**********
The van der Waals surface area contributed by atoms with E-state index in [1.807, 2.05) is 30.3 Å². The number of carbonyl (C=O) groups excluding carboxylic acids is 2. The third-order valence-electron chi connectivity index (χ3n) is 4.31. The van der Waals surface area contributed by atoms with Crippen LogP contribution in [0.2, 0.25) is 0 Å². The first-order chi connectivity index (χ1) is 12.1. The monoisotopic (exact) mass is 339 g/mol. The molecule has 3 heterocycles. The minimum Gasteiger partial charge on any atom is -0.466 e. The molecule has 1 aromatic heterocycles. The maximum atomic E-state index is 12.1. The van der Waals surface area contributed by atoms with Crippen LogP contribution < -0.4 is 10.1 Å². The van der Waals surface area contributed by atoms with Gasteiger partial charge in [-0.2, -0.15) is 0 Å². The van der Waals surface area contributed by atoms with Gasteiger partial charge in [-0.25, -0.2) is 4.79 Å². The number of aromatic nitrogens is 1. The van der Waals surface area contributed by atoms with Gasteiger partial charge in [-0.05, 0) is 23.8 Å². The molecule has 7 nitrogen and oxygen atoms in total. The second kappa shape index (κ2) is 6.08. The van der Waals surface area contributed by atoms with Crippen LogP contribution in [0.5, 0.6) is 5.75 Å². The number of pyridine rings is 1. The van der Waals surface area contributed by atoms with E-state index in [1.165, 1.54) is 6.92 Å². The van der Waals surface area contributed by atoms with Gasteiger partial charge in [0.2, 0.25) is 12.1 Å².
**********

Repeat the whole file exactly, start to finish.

The van der Waals surface area contributed by atoms with E-state index in [1.807, 2.05) is 30.3 Å². The number of carbonyl (C=O) groups excluding carboxylic acids is 2. The third-order valence-electron chi connectivity index (χ3n) is 4.31. The van der Waals surface area contributed by atoms with Crippen LogP contribution in [0.2, 0.25) is 0 Å². The first-order chi connectivity index (χ1) is 12.1. The monoisotopic (exact) mass is 339 g/mol. The molecule has 3 heterocycles. The minimum Gasteiger partial charge on any atom is -0.466 e. The molecule has 1 aromatic heterocycles. The maximum atomic E-state index is 12.1. The van der Waals surface area contributed by atoms with Crippen LogP contribution < -0.4 is 10.1 Å². The van der Waals surface area contributed by atoms with Gasteiger partial charge in [-0.2, -0.15) is 0 Å². The van der Waals surface area contributed by atoms with Gasteiger partial charge in [-0.25, -0.2) is 4.79 Å². The number of aromatic nitrogens is 1. The van der Waals surface area contributed by atoms with Gasteiger partial charge in [-0.05, 0) is 23.8 Å². The molecule has 7 nitrogen and oxygen atoms in total. The second kappa shape index (κ2) is 6.08. The van der Waals surface area contributed by atoms with Crippen LogP contribution in [0.5, 0.6) is 5.75 Å². The number of pyridine rings is 1. The van der Waals surface area contributed by atoms with E-state index in [1.165, 1.54) is 6.92 Å². The van der Waals surface area contributed by atoms with Gasteiger partial charge in [0.2, 0.25) is 12.1 Å².